“Clicks and mortar” for education in a connected world
University leaders met in Seoul, South Korea, to explore how technology is changing higher education
By Anders Karlsson, PhD Posted on 2 April 2015
The University of Tomorrow is “clicks and mortar,” appeals to “Generation Z,” embraces non-traditional learning, focuses on acquiring skillsets, and is taught by virtual avatars.
These were some of the learnings at a recent higher education conference in Seoul, the broadband capital of the world.
They are part of a trend that emerged several years ago.
Elsevier Connect Contributor
Dr. Anders Karlsson (@AKTokyo) is VP of Global Academic Relations at Elsevier. With Tokyo as his base, he covers the Asia Pacific Region. He has a background in science diplomacy, having headed the Embassy of Sweden Office of Science and Innovation in Tokyo for five years, as well in academia, serving as Professor of Quantum Photonics at the Royal Institute of Technology – KTH in Sweden for 10 years. He has a PhD in Electrical Engineering, also from KTH.
A frequent lecturer on science and innovation policy and research management, he was invited to speak at this British Council conference in Seoul on the topic of how technology is transforming research and how it is shared.
In 2011, Harvard business professor Clayton Cristensen – who coined the concept of disruptive innovation – argued that the university sector too was a classic case of a sector bound for disruption. New virtual players on the market, lacking the burden of history and the weight of brick buildings, could use the Internet to be fast movers to cater to new audiences and take ground from the old players. Some universities created MOOCs (massive open online courses), giving the public a chance to take university courses for free. In a 2013 survey with higher educational leaders, The Economist Intelligence Unit found that integrating online learning tools and international collaboration were the two single most important areas of focus in the next five years.
For the conference in Seoul, the British Council gathered Korean and international thought leaders from academia and industry to discuss technology in education and how it effects where future talent is found. The Global Education Dialogue February 26 and 27 was titled The role of technology in the race for global talent. Not only is Seoul and South Korea an interesting venue in terms of tech savviness, but South Korea is a constant high performer in the OECD Pisa studies of the knowledge skills and creative problem solving of 15 year old students. Will Korea further boost its performance using educational technologies?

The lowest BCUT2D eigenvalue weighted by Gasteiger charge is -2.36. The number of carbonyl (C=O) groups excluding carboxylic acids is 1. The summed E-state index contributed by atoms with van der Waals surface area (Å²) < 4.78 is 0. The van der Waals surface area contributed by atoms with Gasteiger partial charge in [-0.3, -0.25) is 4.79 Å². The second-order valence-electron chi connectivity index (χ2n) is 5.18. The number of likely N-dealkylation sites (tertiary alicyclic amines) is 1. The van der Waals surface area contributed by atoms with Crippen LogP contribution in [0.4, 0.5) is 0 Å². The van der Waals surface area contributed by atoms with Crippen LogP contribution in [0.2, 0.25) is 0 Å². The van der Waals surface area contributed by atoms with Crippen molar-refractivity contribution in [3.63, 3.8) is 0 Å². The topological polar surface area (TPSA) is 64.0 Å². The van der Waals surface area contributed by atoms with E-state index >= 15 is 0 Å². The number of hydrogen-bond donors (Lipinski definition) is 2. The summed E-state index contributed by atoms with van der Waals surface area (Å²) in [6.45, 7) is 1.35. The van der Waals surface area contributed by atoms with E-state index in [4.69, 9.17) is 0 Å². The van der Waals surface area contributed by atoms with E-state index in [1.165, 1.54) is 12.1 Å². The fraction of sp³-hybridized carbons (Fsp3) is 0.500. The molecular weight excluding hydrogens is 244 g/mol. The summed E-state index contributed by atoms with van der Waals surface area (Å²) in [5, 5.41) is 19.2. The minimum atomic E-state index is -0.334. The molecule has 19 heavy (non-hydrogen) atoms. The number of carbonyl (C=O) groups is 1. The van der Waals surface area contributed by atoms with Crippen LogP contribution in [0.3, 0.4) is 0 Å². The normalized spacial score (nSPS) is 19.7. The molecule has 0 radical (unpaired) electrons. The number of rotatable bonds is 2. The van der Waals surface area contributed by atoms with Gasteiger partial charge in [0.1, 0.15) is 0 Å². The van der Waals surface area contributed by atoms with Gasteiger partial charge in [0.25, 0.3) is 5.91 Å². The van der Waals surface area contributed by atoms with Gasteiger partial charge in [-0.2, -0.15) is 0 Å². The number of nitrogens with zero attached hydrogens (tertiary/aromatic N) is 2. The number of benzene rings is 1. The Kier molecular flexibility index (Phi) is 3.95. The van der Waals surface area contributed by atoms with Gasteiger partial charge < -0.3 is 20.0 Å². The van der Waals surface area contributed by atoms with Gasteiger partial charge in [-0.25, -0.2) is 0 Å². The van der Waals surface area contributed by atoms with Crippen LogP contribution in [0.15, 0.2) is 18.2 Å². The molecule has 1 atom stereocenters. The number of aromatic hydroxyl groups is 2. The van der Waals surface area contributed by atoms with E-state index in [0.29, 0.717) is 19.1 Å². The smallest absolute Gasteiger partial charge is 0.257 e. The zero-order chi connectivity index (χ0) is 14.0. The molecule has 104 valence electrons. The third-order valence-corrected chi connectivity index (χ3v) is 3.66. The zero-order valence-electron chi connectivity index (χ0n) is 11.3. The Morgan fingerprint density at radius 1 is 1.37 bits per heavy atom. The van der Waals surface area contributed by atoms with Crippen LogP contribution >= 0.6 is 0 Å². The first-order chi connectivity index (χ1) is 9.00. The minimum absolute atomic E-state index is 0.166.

Hyesun Kim, Director of Education and Society for the British Council Korea, spoke about the British Council’s Global Education Dialogues series in East Asia, saying it brings leaders and experts together to discuss an “important and relevant higher education agenda to the world, regions, and each country”:
Korea is known for its excellence in ICT (information and communications technology), and passion for education cross the sectors is best placed to discuss such topic as the role of technology in the race for global talent. Developments made in school classrooms as well as universities over the last two to three years have increasingly created interesting debates, and we would like to provide a forum where we could openly discuss and even try to find resolutions to some issues amongst universities, industry and government.
The British Council plans to publish a report, which will be available here in early April.
Blackboard, whiteboard, smart board
While society is radically different due to the IT revolution, walk into a classroom and the only visible change is that the black board has been changed to a white-board.
Those were the words of one speaker, Prof. King Chow of Hong University of Science and Technology.
Change is imminent, however. Prof. Andy Miah of University of Salford (@andymiah) said educational leaders need to understand that Generation Z – those born in the new millennium – would expect educational institutions to provide knowledge via mobile digital devices, platforms and the channels that are essential to them. He further noted that “ignoring social media now is like ignoring email in the early 1990s.” His vision was that technology not only allows educators to reach a broader group; paradoxically it may also enable a more personal “one student – one teacher” experience.
With MOOCs, we need to put universities in a new context. Perhaps the strong ones will be those whose brand is founded on being “bricks and mortar” as well as being virtual, making them also “clicks and mortar,” Rajay Naik, Director of Government and External Affairs at The Open University, explained so eloquently.
Not only was the Internet and the World Wide Web originally created for researchers to more effectively share information, but researchers are increasingly using social media as part of their outreach and even for collaborative problem solving. At Elsevier, we are seeing more sharing and crowdsourcing models for science, such as using Mendeley. Researchers are also increasingly sharing their research data, and publishers are supporting new models of peer Review. The overarching concept for this is called Open Science, a movement which can be argued to have started with the first scientific journal 350 years ago: Philosophical Transactions of the Royal Society.
Internet also empowers researchers on an individual basis. Dr Othman Talib of University Putra Malaysia said he started out as a “humble talk-and-chalk” chemistry teacher, but upgraded his research skills via Mendeley. He is now a Mendeley advisor, popular lecturer on research methodology and author of books in Malaysia on how to use technology in the writing and sharing of research.
MOOCs and the Avatar Teacher Superstar